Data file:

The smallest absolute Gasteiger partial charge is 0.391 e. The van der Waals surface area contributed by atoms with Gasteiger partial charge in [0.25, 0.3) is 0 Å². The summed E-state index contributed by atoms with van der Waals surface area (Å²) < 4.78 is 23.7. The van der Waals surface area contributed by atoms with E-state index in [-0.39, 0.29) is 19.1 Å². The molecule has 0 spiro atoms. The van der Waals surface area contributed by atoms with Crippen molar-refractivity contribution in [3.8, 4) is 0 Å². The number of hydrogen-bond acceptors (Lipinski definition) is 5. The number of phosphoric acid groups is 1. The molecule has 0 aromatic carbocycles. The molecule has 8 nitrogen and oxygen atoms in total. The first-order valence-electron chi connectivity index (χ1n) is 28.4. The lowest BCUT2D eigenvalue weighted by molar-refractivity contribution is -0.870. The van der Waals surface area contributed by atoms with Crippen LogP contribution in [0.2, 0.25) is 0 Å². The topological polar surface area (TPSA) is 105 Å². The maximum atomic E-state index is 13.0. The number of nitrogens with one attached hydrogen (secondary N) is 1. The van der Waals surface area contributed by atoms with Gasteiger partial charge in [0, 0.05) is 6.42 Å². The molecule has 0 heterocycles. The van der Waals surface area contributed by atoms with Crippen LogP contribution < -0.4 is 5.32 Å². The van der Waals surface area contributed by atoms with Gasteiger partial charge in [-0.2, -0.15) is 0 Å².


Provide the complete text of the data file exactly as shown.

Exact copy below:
The smallest absolute Gasteiger partial charge is 0.391 e. The van der Waals surface area contributed by atoms with Gasteiger partial charge in [0.25, 0.3) is 0 Å². The summed E-state index contributed by atoms with van der Waals surface area (Å²) < 4.78 is 23.7. The van der Waals surface area contributed by atoms with E-state index in [-0.39, 0.29) is 19.1 Å². The molecule has 0 spiro atoms. The van der Waals surface area contributed by atoms with Crippen molar-refractivity contribution in [3.8, 4) is 0 Å². The number of hydrogen-bond acceptors (Lipinski definition) is 5. The number of phosphoric acid groups is 1. The molecule has 0 aromatic carbocycles. The molecule has 8 nitrogen and oxygen atoms in total. The first-order valence-electron chi connectivity index (χ1n) is 28.4. The lowest BCUT2D eigenvalue weighted by molar-refractivity contribution is -0.870. The van der Waals surface area contributed by atoms with Crippen LogP contribution in [0.2, 0.25) is 0 Å². The topological polar surface area (TPSA) is 105 Å². The maximum atomic E-state index is 13.0. The number of nitrogens with one attached hydrogen (secondary N) is 1. The van der Waals surface area contributed by atoms with Gasteiger partial charge in [0, 0.05) is 6.42 Å². The molecule has 0 heterocycles. The van der Waals surface area contributed by atoms with Crippen LogP contribution < -0.4 is 5.32 Å². The van der Waals surface area contributed by atoms with Gasteiger partial charge in [-0.2, -0.15) is 0 Å².